As a society, we have accepted popular over-the-counter medicines that are used for an isolated headache or migraine to be the only line of defense to treat period pain. We have allowed old treatments and information to remain stagnant and thus have failed to evolve with the times. In order for change to be possible, we need to modify our approach and take advantage of and source new information, products, and research while pushing the conversation forward to normalize discussions around menstruation to better support the health of people who menstruate.
As a society, we have accepted popular over-the-counter medicines that are used for an isolated headache or migraine to be the only line of defense to treat period pain.
Between growing up with three sisters and a dad who is a double-board certified OB/GYN and infertility specialist, vaginal wellness has always taken center stage in my house. Through this, I had a lens into a world that overtime became more obviously outdated and slow to establish new tools to help combat the unpleasantries that are associated with menstruation. In my own family, I was able to see how different getting your period could be, how diverse symptoms were, and the importance of quality female wellness.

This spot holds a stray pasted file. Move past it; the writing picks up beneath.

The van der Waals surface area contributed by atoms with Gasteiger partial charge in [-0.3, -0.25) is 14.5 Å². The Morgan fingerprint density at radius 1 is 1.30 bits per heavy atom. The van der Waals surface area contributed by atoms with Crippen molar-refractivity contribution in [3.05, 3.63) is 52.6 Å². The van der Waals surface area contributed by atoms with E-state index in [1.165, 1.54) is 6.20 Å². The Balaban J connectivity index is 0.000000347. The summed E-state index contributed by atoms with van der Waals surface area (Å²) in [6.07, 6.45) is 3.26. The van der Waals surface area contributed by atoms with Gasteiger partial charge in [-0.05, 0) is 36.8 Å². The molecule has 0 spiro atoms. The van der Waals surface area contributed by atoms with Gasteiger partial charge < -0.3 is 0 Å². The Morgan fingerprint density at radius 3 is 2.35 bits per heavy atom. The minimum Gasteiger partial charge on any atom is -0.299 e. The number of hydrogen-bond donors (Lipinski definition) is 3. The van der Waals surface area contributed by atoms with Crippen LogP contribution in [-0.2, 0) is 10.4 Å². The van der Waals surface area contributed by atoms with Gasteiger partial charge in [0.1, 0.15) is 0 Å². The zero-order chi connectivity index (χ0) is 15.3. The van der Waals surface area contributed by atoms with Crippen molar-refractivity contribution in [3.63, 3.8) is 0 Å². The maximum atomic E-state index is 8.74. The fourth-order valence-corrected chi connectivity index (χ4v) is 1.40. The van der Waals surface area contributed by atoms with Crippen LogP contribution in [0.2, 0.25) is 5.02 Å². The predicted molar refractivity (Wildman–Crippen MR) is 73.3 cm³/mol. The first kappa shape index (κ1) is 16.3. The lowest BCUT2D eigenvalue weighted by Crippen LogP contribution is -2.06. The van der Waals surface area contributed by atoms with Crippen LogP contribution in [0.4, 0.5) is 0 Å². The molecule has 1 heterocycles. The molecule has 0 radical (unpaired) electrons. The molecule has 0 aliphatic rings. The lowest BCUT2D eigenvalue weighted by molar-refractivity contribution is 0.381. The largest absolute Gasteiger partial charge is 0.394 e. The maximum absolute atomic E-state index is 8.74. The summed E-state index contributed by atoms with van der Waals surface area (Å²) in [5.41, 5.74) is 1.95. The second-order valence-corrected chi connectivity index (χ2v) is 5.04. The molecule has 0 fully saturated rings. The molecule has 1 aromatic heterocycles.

One of my sisters had the unfortunate experience of dealing with an ulcer related to excessive use of over-the-counter medication. This medicine was the only available option to help ease the pain throughout her cycle, which is a direct example of just how damaging the lack of quality menstrual-pain products can be and the toll it takes on our bodies.
It was hard not to wonder why period companies weren't as equally diverse as its customers. Or perhaps another question is, where is the effort to even have open discussions about what more could be done? As you could imagine, growing up with a doctor in the family lends itself to immediate access to health information, but this is a luxury that most people do not have. So where are the resources to help educate women and other people with vaginas on their bodies or symptoms they should look out for to help maintain positive reproductive health?